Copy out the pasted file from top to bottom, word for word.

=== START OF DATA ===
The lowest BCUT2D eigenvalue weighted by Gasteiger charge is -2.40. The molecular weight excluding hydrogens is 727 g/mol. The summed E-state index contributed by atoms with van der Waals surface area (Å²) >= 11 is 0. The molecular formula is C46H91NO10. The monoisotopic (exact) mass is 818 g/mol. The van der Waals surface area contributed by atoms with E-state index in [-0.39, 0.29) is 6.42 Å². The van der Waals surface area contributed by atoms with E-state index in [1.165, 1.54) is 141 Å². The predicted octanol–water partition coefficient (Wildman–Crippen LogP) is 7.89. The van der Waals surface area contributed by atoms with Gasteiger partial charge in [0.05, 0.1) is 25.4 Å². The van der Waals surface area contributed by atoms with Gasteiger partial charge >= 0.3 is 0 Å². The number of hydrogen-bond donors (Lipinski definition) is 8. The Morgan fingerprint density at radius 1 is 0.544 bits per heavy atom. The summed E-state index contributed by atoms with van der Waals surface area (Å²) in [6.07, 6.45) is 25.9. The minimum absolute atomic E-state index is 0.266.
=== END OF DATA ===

The lowest BCUT2D eigenvalue weighted by Gasteiger charge is -2.40. The molecular weight excluding hydrogens is 727 g/mol. The summed E-state index contributed by atoms with van der Waals surface area (Å²) >= 11 is 0. The molecular formula is C46H91NO10. The monoisotopic (exact) mass is 818 g/mol. The van der Waals surface area contributed by atoms with E-state index in [-0.39, 0.29) is 6.42 Å². The van der Waals surface area contributed by atoms with E-state index in [1.165, 1.54) is 141 Å². The predicted octanol–water partition coefficient (Wildman–Crippen LogP) is 7.89. The van der Waals surface area contributed by atoms with Gasteiger partial charge in [0.05, 0.1) is 25.4 Å². The van der Waals surface area contributed by atoms with Gasteiger partial charge >= 0.3 is 0 Å². The number of hydrogen-bond donors (Lipinski definition) is 8. The Morgan fingerprint density at radius 1 is 0.544 bits per heavy atom. The summed E-state index contributed by atoms with van der Waals surface area (Å²) in [6.07, 6.45) is 25.9. The minimum absolute atomic E-state index is 0.266.